Superannuation in Family Law

This post is about obtaining information about the other party’s superannuation in family law. Superannuation has been a part of family law for a long time.

You can now split superannuation in Australia in all states and territories except, of course, in Western Australia in relation to de facto couples.  Hopefully that position will change soon.

Even if you are not splitting superannuation, you have to have some idea of the value of each of the parties’ superannuation.  It is important to be able to obtain an accurate value of the other party’s superannuation.

In Australia each party is supposed to provide a full and frank disclosure of their assets and liabilities.  This means that, upon request, each party should provide to the other a statement of the current balance of their superannuation.

The problem is that, from time to time, one of the parties will not comply with their obligation to provide a full and frank disclosure.  In fact, I see this all too often, particularly in the early stages and especially before the other has party obtained legal advice.  You tend to find that once the other party has obtained legal advice they are more forthcoming in providing information, such as their superannuation.

People often feel when they get a request from their former spouse to provide disclosure, that they are not required or bound to do so.  Parties often do not know about the obligation to provide full disclosure.  Under normal circumstances, if someone requests a copy of your superannuation you can obviously tell them where to go, so to speak.  However, in terms of family law, those privacy rules are overridden and parties are supposed to provide each other with a statement of their superannuation as soon as possible.

There are many reasons why a party will refuse to provide disclosure.  Firstly, the other party may be plainly unreasonable.  Secondly, the other party may not understand their legal obligations.  Additionally, the other party may be trying to be difficult and may simply not want to split their superannuation.  There are many reasons why a party may refuse to provide their superannuation statement but this is more of an issue in the early stages of negotiations.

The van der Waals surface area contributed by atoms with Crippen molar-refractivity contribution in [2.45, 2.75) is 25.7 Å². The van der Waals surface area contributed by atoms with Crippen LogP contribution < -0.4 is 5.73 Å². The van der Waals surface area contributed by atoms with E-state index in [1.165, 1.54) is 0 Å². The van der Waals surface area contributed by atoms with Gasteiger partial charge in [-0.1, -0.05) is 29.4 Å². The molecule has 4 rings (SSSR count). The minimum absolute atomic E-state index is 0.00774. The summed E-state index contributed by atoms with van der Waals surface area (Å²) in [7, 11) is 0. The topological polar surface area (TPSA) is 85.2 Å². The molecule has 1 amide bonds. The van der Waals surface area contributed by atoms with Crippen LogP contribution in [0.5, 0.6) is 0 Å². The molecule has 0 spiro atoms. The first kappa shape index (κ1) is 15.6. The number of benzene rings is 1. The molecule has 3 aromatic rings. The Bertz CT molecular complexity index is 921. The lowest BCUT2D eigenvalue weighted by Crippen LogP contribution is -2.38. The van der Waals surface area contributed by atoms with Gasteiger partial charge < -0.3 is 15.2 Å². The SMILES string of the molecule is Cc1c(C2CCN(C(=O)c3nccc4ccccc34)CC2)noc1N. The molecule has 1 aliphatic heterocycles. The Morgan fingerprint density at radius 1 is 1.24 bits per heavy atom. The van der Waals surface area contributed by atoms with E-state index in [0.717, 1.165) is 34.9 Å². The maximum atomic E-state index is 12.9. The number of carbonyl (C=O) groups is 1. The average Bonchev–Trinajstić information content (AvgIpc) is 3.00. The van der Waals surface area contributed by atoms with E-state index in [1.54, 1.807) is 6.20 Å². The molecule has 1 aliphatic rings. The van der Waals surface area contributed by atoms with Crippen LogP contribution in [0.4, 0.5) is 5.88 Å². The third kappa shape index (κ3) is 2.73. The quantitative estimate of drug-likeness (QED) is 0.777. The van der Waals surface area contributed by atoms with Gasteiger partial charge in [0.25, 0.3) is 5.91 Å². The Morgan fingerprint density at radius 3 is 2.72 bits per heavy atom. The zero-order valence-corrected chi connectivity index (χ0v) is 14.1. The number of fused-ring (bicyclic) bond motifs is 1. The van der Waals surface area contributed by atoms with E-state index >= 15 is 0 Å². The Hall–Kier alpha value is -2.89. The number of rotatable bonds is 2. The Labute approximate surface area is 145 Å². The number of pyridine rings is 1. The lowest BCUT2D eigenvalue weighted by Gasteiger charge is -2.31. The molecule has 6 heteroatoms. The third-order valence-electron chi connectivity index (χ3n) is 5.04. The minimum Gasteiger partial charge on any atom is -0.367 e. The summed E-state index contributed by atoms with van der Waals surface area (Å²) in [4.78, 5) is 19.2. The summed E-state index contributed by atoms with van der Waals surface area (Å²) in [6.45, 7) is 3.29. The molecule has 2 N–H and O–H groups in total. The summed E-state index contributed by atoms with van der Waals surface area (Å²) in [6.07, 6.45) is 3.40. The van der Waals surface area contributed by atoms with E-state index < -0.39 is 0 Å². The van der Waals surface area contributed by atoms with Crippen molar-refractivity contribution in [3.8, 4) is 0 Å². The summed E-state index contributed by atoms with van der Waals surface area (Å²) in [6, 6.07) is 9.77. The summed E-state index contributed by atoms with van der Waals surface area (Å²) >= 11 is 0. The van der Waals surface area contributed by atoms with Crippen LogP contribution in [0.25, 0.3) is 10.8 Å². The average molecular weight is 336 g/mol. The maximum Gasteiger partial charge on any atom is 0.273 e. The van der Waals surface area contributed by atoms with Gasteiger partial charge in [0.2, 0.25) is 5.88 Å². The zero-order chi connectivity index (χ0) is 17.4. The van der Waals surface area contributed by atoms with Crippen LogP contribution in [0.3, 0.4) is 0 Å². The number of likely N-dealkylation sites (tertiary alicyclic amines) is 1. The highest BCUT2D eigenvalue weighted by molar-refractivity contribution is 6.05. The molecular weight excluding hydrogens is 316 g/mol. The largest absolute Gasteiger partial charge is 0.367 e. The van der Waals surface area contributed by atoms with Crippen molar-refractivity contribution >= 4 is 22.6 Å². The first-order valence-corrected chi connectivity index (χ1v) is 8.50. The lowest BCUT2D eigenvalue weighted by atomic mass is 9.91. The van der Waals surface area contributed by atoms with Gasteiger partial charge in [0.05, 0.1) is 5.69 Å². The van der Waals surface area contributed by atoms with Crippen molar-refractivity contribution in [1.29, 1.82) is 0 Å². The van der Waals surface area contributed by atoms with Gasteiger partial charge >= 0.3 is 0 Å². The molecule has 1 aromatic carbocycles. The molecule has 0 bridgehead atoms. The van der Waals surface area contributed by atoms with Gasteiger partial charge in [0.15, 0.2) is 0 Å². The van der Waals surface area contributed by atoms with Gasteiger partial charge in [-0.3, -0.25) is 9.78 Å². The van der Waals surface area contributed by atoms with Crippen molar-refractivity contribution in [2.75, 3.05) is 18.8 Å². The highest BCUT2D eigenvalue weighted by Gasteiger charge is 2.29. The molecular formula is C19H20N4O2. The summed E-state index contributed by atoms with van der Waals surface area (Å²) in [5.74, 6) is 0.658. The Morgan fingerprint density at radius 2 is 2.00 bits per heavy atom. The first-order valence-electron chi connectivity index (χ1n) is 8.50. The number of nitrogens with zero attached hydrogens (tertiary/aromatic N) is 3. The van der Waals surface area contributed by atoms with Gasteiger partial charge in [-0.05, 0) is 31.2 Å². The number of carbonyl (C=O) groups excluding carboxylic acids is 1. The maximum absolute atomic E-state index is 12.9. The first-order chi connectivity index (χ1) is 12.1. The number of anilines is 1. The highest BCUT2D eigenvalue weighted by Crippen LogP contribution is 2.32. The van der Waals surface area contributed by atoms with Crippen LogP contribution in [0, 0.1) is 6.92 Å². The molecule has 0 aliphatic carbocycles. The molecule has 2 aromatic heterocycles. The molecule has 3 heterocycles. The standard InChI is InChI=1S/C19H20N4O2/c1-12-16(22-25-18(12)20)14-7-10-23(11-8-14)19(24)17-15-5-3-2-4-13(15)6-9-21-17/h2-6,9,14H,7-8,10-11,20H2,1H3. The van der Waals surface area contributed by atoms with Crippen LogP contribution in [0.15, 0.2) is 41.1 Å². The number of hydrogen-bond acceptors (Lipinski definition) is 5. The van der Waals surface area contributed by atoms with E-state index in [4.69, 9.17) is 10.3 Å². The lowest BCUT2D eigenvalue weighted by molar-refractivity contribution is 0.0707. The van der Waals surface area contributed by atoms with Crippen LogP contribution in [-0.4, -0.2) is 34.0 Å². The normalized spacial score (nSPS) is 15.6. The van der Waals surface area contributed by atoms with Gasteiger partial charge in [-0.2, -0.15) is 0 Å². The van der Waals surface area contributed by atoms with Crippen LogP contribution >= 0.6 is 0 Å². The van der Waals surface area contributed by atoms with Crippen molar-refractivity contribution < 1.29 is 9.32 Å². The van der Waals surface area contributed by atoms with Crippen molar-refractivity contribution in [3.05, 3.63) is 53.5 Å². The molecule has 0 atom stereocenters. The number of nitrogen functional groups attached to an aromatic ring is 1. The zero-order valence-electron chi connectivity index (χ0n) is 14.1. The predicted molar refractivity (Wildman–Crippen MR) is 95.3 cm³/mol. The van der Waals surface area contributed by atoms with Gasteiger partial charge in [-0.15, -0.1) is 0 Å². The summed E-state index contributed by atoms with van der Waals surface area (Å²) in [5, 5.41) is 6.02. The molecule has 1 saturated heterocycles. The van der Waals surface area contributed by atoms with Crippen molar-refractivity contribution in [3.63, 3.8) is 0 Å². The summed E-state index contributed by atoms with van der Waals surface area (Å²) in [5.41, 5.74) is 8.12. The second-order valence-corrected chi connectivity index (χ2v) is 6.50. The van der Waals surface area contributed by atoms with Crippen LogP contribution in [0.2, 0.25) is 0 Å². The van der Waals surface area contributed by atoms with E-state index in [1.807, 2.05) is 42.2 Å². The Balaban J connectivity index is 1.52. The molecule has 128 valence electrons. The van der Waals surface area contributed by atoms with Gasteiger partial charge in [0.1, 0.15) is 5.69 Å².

The first option you have is to get a lawyer to write the other party a letter.  Again, the other party might ignore that letter, which happens quite regularly.  The next course of action might be to commence court proceedings and bring an application to compel the other party to provide and disclose their current superannuation statement.  Such an application would be successful.  However, there are 2 downsides to bringing such an application.

Firstly, to bring the application you will probably incur significant legal costs and although you will be successful, you may or may not recover some of those costs from the other party because the starting point in family law is that each of the parties pay their own legal costs.  The second downside is that, although that application will be successful, there will be some delay between the filing of the application and the Court hearing, so it is not an ideal solution.

The better option and a lower cost option is to complete a request for information in relation superannuation.  This form is available from the Family Court of Western Australia’s website.  It is a simple matter of completing the details in the form and then submitting it to the trustee of the other party’s superannuation fund.  Upon receipt of the request for information, the superannuation fund is obligated to provide the requesting spouse with the information in relation to the superannuation including a valuation of the member’s superannuation benefits.  There will be a small fee payable which varies from fund to fund.  You can usually find out what that the fees are on the superannuation fund’s website or by giving them a call.

The usual time for compliance for the superannuation fund is 28 days, so it is a low cost, efficient and timely way to obtain information about the other party’s superannuation.  The only downside is that you have to have some idea of the superannuation fund that the other party is a member of because you have to submit the Form 6 to the specific superannuation fund.  As there are so many superannuation funds in Australia, you cannot randomly send out form 6s to each of these funds.  You have to have an idea of which superannuation fund the other party is a member. That is really the only sticking point to using a request for superannuation form.

On occasions a client will come in and they will not have any idea which superannuation fund the other party is a member of.  This creates real difficulties if the other party is being difficult.  In such cases, of course, the only option is to bring a court application.  If you know which superannuation fund is involved, it is a simple matter of completing and submitting the form 6.

The Family Court of Western Australia website also has a kit on how to complete and submit the forms.  It is a very simple, less costly and more efficient way to obtain information about the other party’s superannuation